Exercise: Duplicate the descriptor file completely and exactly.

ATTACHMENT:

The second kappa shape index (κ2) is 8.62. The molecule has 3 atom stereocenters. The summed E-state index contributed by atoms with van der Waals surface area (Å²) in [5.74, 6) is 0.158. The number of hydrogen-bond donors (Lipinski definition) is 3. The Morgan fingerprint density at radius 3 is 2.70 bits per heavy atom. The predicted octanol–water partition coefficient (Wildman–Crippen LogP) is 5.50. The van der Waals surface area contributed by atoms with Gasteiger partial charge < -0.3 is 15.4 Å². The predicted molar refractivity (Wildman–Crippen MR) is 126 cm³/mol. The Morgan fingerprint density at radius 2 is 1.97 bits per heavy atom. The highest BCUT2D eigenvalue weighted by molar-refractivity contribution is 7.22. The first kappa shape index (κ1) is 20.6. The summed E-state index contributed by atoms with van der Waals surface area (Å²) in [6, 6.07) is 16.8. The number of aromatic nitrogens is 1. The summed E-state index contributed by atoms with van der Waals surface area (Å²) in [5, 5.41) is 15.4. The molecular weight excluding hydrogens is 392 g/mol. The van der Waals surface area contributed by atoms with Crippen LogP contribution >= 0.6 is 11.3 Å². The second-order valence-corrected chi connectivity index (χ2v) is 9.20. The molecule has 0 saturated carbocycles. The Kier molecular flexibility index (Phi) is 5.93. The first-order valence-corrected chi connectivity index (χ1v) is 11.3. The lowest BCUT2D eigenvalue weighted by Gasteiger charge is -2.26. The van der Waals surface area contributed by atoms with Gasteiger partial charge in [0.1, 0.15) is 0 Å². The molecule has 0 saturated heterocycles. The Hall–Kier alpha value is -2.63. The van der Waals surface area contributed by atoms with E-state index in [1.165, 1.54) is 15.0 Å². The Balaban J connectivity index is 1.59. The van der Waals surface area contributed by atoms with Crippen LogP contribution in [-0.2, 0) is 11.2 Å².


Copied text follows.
The second kappa shape index (κ2) is 8.62. The molecule has 3 atom stereocenters. The summed E-state index contributed by atoms with van der Waals surface area (Å²) in [5.74, 6) is 0.158. The number of hydrogen-bond donors (Lipinski definition) is 3. The Morgan fingerprint density at radius 3 is 2.70 bits per heavy atom. The predicted octanol–water partition coefficient (Wildman–Crippen LogP) is 5.50. The van der Waals surface area contributed by atoms with Gasteiger partial charge < -0.3 is 15.4 Å². The predicted molar refractivity (Wildman–Crippen MR) is 126 cm³/mol. The Morgan fingerprint density at radius 2 is 1.97 bits per heavy atom. The highest BCUT2D eigenvalue weighted by molar-refractivity contribution is 7.22. The first kappa shape index (κ1) is 20.6. The summed E-state index contributed by atoms with van der Waals surface area (Å²) in [6, 6.07) is 16.8. The number of aromatic nitrogens is 1. The summed E-state index contributed by atoms with van der Waals surface area (Å²) in [5, 5.41) is 15.4. The molecular weight excluding hydrogens is 392 g/mol. The van der Waals surface area contributed by atoms with Crippen LogP contribution >= 0.6 is 11.3 Å². The second-order valence-corrected chi connectivity index (χ2v) is 9.20. The molecule has 0 saturated carbocycles. The Kier molecular flexibility index (Phi) is 5.93. The first-order valence-corrected chi connectivity index (χ1v) is 11.3. The lowest BCUT2D eigenvalue weighted by Gasteiger charge is -2.26. The van der Waals surface area contributed by atoms with Gasteiger partial charge in [0.1, 0.15) is 0 Å². The molecule has 0 saturated heterocycles. The Hall–Kier alpha value is -2.63. The van der Waals surface area contributed by atoms with E-state index in [1.165, 1.54) is 15.0 Å². The Balaban J connectivity index is 1.59. The van der Waals surface area contributed by atoms with Crippen LogP contribution in [-0.2, 0) is 11.2 Å².